EU State aid

EU state aid

    This Quickguide provides an overview of the EU State aid rules.

    1. Introduction

    What are the State aid rules?

    The EU State aid rules are designed to maintain a level playing field for businesses in Europe and to prevent the creation of "national champions" through State subsidies. EU State aid is an area of EU competition policy where the European Commission (the "Commission") has become increasingly active, using its powers to investigate and claw back subsidies unlawfully paid to public and private sector firms. State aid enforcement is an ongoing priority for the Commission as part of the Lisbon strategy for growth and jobs in Europe. 

    Why should State aid be of interest to business?

    State aid law should be of interest to businesses in their capacity as:

    • potential beneficiaries of State aid measures; or
    • as competitors of firms receiving illegal State subsidies.

    Typically, a careful assessment of State aid issues would be required, for example, in the context of a firm contemplating the purchase of a business from a Government body or an asset which has historically received State aid. In addition, the Commission's recent investigations into tax ruling practices of Member States, which led to a number of decisions1 and several appeals before the EU General Court, has created significant legal uncertainty for companies having received or seeking tax rulings from national tax administrations. Given the severe financial consequences attached to a finding of State aid in such cases, there is an increasing need for businesses to carry out State aid compatibility checks with respect to existing tax rulings, as well as any request for new rulings.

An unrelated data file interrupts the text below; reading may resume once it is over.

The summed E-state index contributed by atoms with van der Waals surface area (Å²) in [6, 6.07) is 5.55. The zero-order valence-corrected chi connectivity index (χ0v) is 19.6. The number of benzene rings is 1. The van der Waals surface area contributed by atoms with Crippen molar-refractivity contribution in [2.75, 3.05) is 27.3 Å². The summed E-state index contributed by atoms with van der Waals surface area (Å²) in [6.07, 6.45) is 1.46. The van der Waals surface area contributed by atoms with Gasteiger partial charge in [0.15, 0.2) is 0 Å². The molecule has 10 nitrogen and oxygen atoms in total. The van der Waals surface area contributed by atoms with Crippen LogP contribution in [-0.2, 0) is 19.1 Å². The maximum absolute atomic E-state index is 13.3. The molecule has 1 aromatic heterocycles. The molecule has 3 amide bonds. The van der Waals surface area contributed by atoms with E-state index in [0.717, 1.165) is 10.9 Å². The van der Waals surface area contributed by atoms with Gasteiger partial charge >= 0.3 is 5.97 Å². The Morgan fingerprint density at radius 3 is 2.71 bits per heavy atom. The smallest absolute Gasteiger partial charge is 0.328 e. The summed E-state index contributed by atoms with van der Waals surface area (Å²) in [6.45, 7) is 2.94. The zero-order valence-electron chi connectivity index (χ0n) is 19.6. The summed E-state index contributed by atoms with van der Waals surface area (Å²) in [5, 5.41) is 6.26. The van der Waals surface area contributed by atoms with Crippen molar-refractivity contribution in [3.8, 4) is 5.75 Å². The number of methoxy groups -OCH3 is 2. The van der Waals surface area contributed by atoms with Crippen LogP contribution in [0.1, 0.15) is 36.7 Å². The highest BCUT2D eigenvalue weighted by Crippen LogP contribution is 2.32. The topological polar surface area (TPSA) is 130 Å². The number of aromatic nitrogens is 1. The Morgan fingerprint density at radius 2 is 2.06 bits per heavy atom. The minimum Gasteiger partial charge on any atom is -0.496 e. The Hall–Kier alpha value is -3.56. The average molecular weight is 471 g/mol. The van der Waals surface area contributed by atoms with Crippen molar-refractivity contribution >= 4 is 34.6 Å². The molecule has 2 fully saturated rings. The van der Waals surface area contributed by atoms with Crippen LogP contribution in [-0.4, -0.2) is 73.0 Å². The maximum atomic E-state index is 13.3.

A failure to identify unlawfully paid State aid may result in lengthy Commission investigations and eventual repayment of State subsidies received plus interest. Businesses, particularly in countries where in general aid to industry is sparse, are becoming increasingly aware of their right to challenge unlawful subsidies paid to their overseas competitors in breach of the Treaty on the Functioning of the European Union (the "TFEU"). It is therefore critical for businesses to examine the possibility that State aid may arise in the context of their own transactions or for attacking any suspected unlawful State aid measures that competitors may receive that could distort fair competition.

    2. The legal basis

    The TFEU generally prevents EU Member States from granting financial assistance in a way that distorts competition and inter-state trade within the EU. The reason for this prohibition is to promote the maintenance of a level playing field for businesses within the EU. Article 107(1) TFEU provides that: "Save as otherwise provided in the Treaties, any aid granted by a Member State or through State resources in any form whatsoever which distorts or threatens to distort competition by favouring certain undertakings or the production of certain goods shall, in so far as it affects trade between Member States, be incompatible with the internal market".

    3. The criteria for State aid

    State aid consists of any transfer of State resources that favours one or more undertakings, resulting in a competitive advantage that could not have been obtained under normal market conditions. The aid does not necessarily need to be granted by the State itself. It may also be granted by a private or public intermediate body controlled by the State (including regional or local authorities, public banks and foundations or any other "emanation" of the State). In its 2016 notice on the "Notion of State aid", the Commission provides further guidance on the four cumulative conditions of State aid, summarised below.